March 19, 2010
Liz and Lynn were in their second marriages when they came into my Denver, CO office for marriage counseling. He worked at Coors and she worked as a real estate agent. They had been married only 8 years, but already had a lot of resentment built up. When they came in they were bickering at each other over trivial issues like his golf, changing TV channels, who's taking out the trash, who's supposed to answer the phone. That’s how their power struggle was playing out. But of course, the real issues were more about money and communication. Each one felt unappreciated by the other and didn't know where to go from here.
She Nags, He Withdraws
Liz's issues with Lynn: He doesn't speak up and tell me
or anyone when he's upset, he's passive/aggressive and withdraws and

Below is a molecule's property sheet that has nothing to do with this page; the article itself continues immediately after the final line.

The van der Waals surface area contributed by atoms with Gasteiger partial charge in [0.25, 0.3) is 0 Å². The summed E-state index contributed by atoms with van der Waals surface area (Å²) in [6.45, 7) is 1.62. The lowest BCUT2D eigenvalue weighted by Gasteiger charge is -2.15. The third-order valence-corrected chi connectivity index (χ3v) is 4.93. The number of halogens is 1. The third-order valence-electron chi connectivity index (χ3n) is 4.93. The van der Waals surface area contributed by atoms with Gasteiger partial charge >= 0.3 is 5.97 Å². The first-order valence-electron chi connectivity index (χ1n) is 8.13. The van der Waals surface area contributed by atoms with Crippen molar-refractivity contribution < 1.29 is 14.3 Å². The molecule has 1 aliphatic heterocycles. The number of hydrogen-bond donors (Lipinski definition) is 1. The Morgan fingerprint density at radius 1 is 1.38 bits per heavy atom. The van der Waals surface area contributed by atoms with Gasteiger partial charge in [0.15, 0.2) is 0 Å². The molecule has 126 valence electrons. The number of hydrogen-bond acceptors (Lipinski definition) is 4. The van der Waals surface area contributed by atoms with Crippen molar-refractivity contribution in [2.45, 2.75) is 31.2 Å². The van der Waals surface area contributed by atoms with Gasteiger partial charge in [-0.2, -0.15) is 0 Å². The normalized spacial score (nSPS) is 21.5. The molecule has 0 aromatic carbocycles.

I feel abandoned. He procrastinates, agreeing to move to California,
but never applying for jobs out there.
He Makes the Money, She Spends It
Liz’s issues with Lynn: He's old-fashioned in that he expects me to do all the housework.
Lynn’s issues with Liz: She's totally out-of-control when
it comes to money. I feel overburdened and like I have to handle it
all. She needs to contribute financially.
He Expects Her to Do All the Housework/She Wants Him to Stop Procrastinating
told Lynn that she was tired of him procrastinating, i.e. agreeing
that he wants to move to California, but never applying for jobs out
there. She agreed to work on her naiveté about business if he would
work on his resumes and send them to California, as well on taking
on half the housework. He agreed but also said he didn't feel like
he should be helping with the housework when she wasn't bringing in
any income, especially since he often works 12 hours a day and she
doesn't even leave the house until noon and seems to have all the